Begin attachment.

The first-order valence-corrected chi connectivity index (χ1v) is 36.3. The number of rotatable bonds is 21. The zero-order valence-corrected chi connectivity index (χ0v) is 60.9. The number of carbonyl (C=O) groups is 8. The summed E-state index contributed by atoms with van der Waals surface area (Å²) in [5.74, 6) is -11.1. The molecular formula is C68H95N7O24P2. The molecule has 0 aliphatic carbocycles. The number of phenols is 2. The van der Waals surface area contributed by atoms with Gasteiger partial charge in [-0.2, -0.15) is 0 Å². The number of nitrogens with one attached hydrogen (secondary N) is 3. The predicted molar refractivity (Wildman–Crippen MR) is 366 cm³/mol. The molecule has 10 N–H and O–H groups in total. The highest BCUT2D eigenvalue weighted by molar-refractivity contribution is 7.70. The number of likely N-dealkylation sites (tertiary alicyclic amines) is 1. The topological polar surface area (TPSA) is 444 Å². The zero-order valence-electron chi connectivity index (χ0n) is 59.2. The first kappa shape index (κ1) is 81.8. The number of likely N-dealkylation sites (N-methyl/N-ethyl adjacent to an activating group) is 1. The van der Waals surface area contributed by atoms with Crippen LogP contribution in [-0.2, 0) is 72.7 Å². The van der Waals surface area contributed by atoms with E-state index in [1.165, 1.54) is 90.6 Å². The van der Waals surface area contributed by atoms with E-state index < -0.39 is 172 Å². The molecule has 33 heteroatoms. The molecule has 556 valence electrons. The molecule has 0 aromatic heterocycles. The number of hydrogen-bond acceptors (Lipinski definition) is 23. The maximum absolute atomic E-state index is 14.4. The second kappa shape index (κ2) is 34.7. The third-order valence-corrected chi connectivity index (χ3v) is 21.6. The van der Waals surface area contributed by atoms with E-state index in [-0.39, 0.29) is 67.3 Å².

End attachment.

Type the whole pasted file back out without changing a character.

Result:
The first-order valence-corrected chi connectivity index (χ1v) is 36.3. The number of rotatable bonds is 21. The zero-order valence-corrected chi connectivity index (χ0v) is 60.9. The number of carbonyl (C=O) groups is 8. The summed E-state index contributed by atoms with van der Waals surface area (Å²) in [5.74, 6) is -11.1. The molecular formula is C68H95N7O24P2. The molecule has 0 aliphatic carbocycles. The number of phenols is 2. The van der Waals surface area contributed by atoms with Gasteiger partial charge in [-0.2, -0.15) is 0 Å². The number of nitrogens with one attached hydrogen (secondary N) is 3. The predicted molar refractivity (Wildman–Crippen MR) is 366 cm³/mol. The molecule has 10 N–H and O–H groups in total. The highest BCUT2D eigenvalue weighted by molar-refractivity contribution is 7.70. The number of likely N-dealkylation sites (tertiary alicyclic amines) is 1. The topological polar surface area (TPSA) is 444 Å². The zero-order valence-electron chi connectivity index (χ0n) is 59.2. The first kappa shape index (κ1) is 81.8. The number of likely N-dealkylation sites (N-methyl/N-ethyl adjacent to an activating group) is 1. The van der Waals surface area contributed by atoms with Crippen LogP contribution in [-0.2, 0) is 72.7 Å². The van der Waals surface area contributed by atoms with E-state index in [1.165, 1.54) is 90.6 Å². The van der Waals surface area contributed by atoms with E-state index < -0.39 is 172 Å². The molecule has 33 heteroatoms. The molecule has 556 valence electrons. The molecule has 0 aromatic heterocycles. The number of hydrogen-bond acceptors (Lipinski definition) is 23. The maximum absolute atomic E-state index is 14.4. The second kappa shape index (κ2) is 34.7. The third-order valence-corrected chi connectivity index (χ3v) is 21.6. The van der Waals surface area contributed by atoms with E-state index in [-0.39, 0.29) is 67.3 Å².